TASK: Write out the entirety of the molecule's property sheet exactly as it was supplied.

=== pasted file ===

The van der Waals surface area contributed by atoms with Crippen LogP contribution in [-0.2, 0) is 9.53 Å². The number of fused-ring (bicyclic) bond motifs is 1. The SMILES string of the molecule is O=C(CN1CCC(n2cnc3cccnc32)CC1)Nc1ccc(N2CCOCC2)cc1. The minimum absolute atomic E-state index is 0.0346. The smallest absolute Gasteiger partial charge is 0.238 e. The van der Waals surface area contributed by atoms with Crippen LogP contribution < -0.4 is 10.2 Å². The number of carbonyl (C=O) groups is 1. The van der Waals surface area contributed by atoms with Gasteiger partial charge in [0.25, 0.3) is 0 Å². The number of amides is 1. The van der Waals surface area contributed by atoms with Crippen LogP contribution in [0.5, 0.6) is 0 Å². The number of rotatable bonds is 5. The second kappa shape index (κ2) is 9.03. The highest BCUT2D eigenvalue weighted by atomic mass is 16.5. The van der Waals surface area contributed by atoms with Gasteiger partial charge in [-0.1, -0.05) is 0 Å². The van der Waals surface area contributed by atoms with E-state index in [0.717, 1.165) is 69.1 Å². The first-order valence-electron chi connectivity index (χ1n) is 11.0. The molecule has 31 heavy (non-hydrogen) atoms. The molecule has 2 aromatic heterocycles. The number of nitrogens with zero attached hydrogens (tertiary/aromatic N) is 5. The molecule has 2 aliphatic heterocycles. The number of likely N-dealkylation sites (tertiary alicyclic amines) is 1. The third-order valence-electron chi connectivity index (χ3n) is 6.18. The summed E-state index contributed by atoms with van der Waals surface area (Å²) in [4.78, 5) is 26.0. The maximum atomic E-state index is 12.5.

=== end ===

The van der Waals surface area contributed by atoms with Crippen LogP contribution in [-0.2, 0) is 9.53 Å². The number of fused-ring (bicyclic) bond motifs is 1. The SMILES string of the molecule is O=C(CN1CCC(n2cnc3cccnc32)CC1)Nc1ccc(N2CCOCC2)cc1. The minimum absolute atomic E-state index is 0.0346. The smallest absolute Gasteiger partial charge is 0.238 e. The van der Waals surface area contributed by atoms with Crippen LogP contribution < -0.4 is 10.2 Å². The number of carbonyl (C=O) groups is 1. The van der Waals surface area contributed by atoms with Gasteiger partial charge in [0.25, 0.3) is 0 Å². The number of amides is 1. The van der Waals surface area contributed by atoms with Crippen LogP contribution in [0.5, 0.6) is 0 Å². The number of rotatable bonds is 5. The second kappa shape index (κ2) is 9.03. The highest BCUT2D eigenvalue weighted by atomic mass is 16.5. The van der Waals surface area contributed by atoms with Gasteiger partial charge in [-0.1, -0.05) is 0 Å². The van der Waals surface area contributed by atoms with E-state index in [0.717, 1.165) is 69.1 Å². The first-order valence-electron chi connectivity index (χ1n) is 11.0. The molecule has 31 heavy (non-hydrogen) atoms. The molecule has 2 aromatic heterocycles. The number of nitrogens with zero attached hydrogens (tertiary/aromatic N) is 5. The molecule has 2 aliphatic heterocycles. The number of likely N-dealkylation sites (tertiary alicyclic amines) is 1. The third-order valence-electron chi connectivity index (χ3n) is 6.18. The summed E-state index contributed by atoms with van der Waals surface area (Å²) in [4.78, 5) is 26.0. The maximum atomic E-state index is 12.5.